The Changing State of Programmatic

By: Josh Awerbuck


This quarters’ hot topic has to be Google’s shift to a first price auction. This had to happen. We’ve seen other players like Index Exchange, OpenX and Rubicon make the move from second to first price auctions, but it didn’t feel like first price auction was a true reality until Google made their announcement. Now that they are, this is a good thing for buyers and sellers.


What does it mean? In the world of digital advertising and real-time bidding, first price auctions refer to a model where the buyer pays exactly the price they’ve bid on an ad impression. Second price auctions refer to a model where the buyer pays $0.01 more than the second highest bid on an impression. Think eBay. The problem is, exchanges were never truly running on pure second price. Each had their take on the model, with a few modifications like price floors and hidden buyer fees.


Publishers’ floor pricing strategies for second price auctions will be obsolete after the transition. Google has released a new pricing feature called unified pricing rules that will manage floor prices for all non-guaranteed bidders for all buying platforms. This will require publishers to understand the true value of their inventory and adjust pricing accordingly. There will be a unified first price auction that includes publishers’ guaranteed campaigns and all non-guaranteed bidders. Authorized Buyers and everyone else at the same time. Bids from publishers’ guaranteed campaigns are compared against all other bidders. Non-authorized will have the same opportunities as authorized DSPs. Google will no longer have a “last look” opportunity to pay just above the winning bid after an auction to win the impression. With a unified first price auction Google, like all bidders, will pay the full bid amount.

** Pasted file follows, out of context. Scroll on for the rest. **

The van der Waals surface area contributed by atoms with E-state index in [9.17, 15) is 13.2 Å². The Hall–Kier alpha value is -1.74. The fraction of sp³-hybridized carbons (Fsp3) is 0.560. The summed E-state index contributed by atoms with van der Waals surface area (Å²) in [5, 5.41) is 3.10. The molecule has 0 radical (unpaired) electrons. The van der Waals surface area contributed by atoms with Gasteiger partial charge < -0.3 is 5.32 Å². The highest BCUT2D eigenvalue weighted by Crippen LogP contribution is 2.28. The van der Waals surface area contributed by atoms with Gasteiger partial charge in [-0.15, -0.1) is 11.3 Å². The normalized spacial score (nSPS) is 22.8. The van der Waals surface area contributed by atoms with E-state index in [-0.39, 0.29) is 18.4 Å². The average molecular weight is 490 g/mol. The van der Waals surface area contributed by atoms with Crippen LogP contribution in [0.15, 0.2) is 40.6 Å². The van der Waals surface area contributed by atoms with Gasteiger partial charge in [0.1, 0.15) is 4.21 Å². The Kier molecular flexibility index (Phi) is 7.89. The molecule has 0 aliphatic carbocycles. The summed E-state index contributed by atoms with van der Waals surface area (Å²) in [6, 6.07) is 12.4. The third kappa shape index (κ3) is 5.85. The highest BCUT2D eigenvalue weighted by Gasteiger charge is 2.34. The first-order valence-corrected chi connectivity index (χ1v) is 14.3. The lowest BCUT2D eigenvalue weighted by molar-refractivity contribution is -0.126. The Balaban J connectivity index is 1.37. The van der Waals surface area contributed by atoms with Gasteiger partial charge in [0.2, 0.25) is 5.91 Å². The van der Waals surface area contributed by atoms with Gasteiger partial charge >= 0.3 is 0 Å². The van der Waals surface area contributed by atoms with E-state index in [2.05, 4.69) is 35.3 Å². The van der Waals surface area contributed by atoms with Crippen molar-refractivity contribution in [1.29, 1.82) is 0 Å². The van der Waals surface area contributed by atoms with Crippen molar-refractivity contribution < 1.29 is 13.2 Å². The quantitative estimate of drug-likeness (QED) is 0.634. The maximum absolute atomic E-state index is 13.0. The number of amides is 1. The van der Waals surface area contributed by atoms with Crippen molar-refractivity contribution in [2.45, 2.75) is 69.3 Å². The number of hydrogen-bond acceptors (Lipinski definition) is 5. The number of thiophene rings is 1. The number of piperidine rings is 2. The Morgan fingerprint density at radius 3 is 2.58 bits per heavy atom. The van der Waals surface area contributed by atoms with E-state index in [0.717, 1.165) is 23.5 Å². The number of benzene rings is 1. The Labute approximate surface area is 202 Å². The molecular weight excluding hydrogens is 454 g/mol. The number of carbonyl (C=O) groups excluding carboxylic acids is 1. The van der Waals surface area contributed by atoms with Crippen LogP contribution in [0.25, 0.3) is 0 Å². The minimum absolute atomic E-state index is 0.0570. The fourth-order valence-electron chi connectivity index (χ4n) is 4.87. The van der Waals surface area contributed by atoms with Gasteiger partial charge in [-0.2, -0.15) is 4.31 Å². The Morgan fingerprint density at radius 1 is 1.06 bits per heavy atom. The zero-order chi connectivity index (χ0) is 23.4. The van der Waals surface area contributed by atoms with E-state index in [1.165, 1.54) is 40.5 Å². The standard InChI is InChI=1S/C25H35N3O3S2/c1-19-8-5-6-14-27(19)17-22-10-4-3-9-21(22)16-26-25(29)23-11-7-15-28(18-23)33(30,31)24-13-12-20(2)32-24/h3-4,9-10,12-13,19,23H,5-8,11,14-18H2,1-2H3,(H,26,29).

The first price model should improve transparency and simplify process for everyone. Buyers will know how much they have to bid to win their desired audience and sellers will know what their inventory is worth without having to decipher bid reports.

This is going to be a huge change for the industry. I don’t expect anyone is going to want to be first to jump in head first, don’t be at all shocked if spend comes to slow down for a couple weeks while buyers try to sort things out on their end once the switch happens. Luckily, Google has planned a slow roll out to help. Starting the week of June 10th 1% of Ad Exchange traffic will be transitioned to a first-price auction. Traffic allocation will climb to 5% by late June and by late July we expect all Ad Exchange traffic to be transitioned.


So, what’s in it for Google? It’s been speculated that the move to first price auction will put a dent into header bidding and increase the market share for exchange bidding. Seems like this could happen. Exchange bidding is already extremely simple, but lacks transparency. The unification of auctions gives exchange bidding transparency, while reducing the workload, thus making exchange bidding an attractive solution for publishers.

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